My decision to buck expectations, fly off to New York by myself and audition for Juilliard contains an enormous paradox: on the one hand, what a big, bold move for shy, 19-year-old me! My heart swells with pride for that younger self who did something that scared her so much.
Following my dreams, moving to New York to dance, was what one might call “playing big.”
On the other hand, I remember being struck by how the other dancers at Juilliard didn’t hold back in class. They danced full out. They went for it.
It may surprise you, but this had not been my experience back home. A lot of the time, in dance class, and no doubt in other parts of my life, I stuck to playing small. I danced “in the shadows.” It felt safer that way.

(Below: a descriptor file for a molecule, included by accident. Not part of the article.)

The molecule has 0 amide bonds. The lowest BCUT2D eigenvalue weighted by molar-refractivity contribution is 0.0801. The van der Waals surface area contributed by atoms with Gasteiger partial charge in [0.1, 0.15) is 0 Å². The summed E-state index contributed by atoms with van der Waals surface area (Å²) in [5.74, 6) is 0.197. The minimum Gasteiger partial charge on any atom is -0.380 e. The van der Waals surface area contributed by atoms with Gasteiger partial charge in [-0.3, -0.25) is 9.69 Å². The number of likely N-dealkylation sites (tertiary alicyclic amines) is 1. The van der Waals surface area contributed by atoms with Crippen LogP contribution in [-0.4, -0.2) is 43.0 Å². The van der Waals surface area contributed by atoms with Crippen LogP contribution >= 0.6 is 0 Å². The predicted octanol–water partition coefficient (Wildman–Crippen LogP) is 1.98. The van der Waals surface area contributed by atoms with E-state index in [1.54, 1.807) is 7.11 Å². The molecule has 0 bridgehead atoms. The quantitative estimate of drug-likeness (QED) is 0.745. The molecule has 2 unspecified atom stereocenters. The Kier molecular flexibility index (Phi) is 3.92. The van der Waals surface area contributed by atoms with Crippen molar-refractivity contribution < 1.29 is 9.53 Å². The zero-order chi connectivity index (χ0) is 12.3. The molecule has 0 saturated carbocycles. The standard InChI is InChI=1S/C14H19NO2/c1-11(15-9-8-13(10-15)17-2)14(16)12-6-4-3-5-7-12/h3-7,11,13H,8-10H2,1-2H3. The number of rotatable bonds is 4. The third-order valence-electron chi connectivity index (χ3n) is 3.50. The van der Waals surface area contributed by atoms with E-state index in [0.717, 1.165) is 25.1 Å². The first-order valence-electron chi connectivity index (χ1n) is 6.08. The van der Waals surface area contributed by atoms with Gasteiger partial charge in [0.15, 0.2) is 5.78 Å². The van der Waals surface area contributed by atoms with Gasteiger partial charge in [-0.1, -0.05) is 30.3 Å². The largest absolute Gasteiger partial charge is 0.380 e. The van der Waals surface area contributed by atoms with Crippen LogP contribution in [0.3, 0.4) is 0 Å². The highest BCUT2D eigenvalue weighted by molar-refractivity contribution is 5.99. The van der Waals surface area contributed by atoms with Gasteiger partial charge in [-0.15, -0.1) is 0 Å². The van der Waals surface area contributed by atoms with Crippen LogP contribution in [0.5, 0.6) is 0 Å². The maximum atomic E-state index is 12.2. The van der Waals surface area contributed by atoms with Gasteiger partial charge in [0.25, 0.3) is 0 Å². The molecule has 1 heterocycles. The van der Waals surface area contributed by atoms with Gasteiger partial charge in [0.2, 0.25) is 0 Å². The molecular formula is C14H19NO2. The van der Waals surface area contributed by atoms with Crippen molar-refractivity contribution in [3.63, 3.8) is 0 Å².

When I first “discovered” dance at age 16, I was thrilled at the attention it brought me. Years of being picked last for sports teams had filled me with a belief that I was a klutz, and yet after my first “real” dance class the teacher kept asking me which competitor’s studio I danced at. He didn’t believe me that my only previous dance experience had been through my high school gym “dance” classes, which were notorious for being, shall we say, light on technique.
Apparently I had some facility at this thing. Who knew?
For the next few years I dove into this new passion, dreaming big dreams of a career as a professional dancer/choreographer, while at the same time not quite believing it was possible.
My life revolved around dance and high school — there was nothing else. I was in dance classes for hours every afternoon and evening, with additional classes in the mornings during vacations. I applied myself furiously.